Following on from utopian architect Luc Schuitens Cités Végétales exhibition, in 2019 the Royal Saltworks
are celebrating 50 years of another utopic vision. This one was shared by an entire generation and it came into full expression at New York states Woodstock Festival in August 1969. Young people flocked to it in huge numbers to soak up its pop, folk, rock, soul and blues performances. This was a unique moment for a generation that had just experienced an eruption of protest in 1968, as well as the Apollo 11 mission in which humankind set foot on the moon for the very first time.
Woodstock marked the highpoint of the hippy movement, with its flower children opposing the Vietnam War and violence in all its forms whilst celebrating peace and love with slogans such as make love not war.
The psychedelic Woodstock Spirit 1969-2019 exhibition retraces the event with guidance from the original festivals organiser, Michael Lang. The garden festival uses its Flower Power theme to explore the eras musical, social and aesthetic output.
The exhibition aims to go beyond the hippy stereotypes of the 1960s and 70s to shine a light on an event that was simultaneously universal and unique. In an immersive sensory space, the exhibition takes a poetic, contemplative vision of the aspirations, hopes, dreams and imaginings shared by the festivalgoers and artists who made it to the hillside in Bethel, New York state, in August 1969. The second, more educational part of the exhibition focuses on the events historic value and the special context it existed in, revealing as it does so why Woodstock still has timeless, contemporary value.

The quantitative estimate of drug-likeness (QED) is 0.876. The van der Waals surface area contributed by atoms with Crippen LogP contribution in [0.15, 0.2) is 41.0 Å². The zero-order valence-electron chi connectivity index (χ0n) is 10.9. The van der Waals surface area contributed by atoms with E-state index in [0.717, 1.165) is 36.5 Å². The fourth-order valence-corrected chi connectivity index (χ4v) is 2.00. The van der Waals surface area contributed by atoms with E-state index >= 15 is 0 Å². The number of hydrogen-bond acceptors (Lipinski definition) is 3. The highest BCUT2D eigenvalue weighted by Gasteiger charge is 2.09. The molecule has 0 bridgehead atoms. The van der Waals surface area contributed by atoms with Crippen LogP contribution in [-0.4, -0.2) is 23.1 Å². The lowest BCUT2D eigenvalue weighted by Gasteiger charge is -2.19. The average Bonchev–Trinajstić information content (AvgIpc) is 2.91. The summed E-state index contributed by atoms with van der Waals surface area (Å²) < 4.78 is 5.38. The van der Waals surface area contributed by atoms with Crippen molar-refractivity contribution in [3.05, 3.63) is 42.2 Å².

An Immersive Space
The exhibitions immersive space takes visitors on a poetic journey through music and image over the course of roughly 25 minutes. It has a simple, joyous message about encountering otherness in all its diversity. Visitors are handed a pair of mirror-effect glasses which conjure up the illusion that the ceiling decoration is on the floor, giving them the double impression that they are traversing solid materials and walking on air. The aim here is a playful one, but the exhibition also seeks to create a cultural experience and bring the events psychedelic vibes to the fore.
The Museum Space
This space focuses on Woodstocks historical context within the wider world, and on France and Franche-Comté in particular. Woodstock was a singular moment for a generation living in a decade rocked by the 1963 assassination of JFK, the injustices of racial segregation in the United States, the killing of Martin Luther King, the Chicago riots of 1968, the May 68 protests in France, the Cold War and the bloodshed of the Vietnam War, to name a few examples. This was a historic decade in every regard, and Woodstock was its artistic and musical apogee.
Flower power, a Woodstock garden
Flowers became emblematic of a movement that believed deeply in returning to nature. They have bloomed in profusion in the 19th Festivals gardens, creating contrasting and colourful worlds for visitors to explore, from a wildly shaggy garden to a kaleidoscopic world and decor inspired by The Who.